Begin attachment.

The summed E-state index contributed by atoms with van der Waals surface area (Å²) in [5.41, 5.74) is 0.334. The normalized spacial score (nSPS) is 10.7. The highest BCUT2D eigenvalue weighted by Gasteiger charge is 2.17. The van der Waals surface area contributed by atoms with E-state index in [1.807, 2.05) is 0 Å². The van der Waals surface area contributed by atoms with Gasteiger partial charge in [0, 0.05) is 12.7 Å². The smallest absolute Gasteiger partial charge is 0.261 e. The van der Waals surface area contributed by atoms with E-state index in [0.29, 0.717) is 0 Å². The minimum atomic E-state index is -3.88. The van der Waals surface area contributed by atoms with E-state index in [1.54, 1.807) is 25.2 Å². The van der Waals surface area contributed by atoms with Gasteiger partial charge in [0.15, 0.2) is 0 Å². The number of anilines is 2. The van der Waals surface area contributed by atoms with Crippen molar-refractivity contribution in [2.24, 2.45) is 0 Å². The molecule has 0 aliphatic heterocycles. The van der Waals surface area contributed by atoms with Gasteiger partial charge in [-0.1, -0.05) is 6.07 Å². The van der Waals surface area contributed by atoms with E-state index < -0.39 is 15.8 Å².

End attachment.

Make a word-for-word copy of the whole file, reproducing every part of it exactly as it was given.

The summed E-state index contributed by atoms with van der Waals surface area (Å²) in [5.41, 5.74) is 0.334. The normalized spacial score (nSPS) is 10.7. The highest BCUT2D eigenvalue weighted by Gasteiger charge is 2.17. The van der Waals surface area contributed by atoms with E-state index in [1.807, 2.05) is 0 Å². The van der Waals surface area contributed by atoms with Gasteiger partial charge in [0, 0.05) is 12.7 Å². The smallest absolute Gasteiger partial charge is 0.261 e. The van der Waals surface area contributed by atoms with E-state index in [0.29, 0.717) is 0 Å². The minimum atomic E-state index is -3.88. The van der Waals surface area contributed by atoms with E-state index in [1.54, 1.807) is 25.2 Å². The van der Waals surface area contributed by atoms with Gasteiger partial charge in [0.15, 0.2) is 0 Å². The number of anilines is 2. The van der Waals surface area contributed by atoms with Crippen molar-refractivity contribution in [2.24, 2.45) is 0 Å². The molecule has 0 aliphatic heterocycles. The van der Waals surface area contributed by atoms with Gasteiger partial charge in [-0.1, -0.05) is 6.07 Å². The van der Waals surface area contributed by atoms with E-state index < -0.39 is 15.8 Å².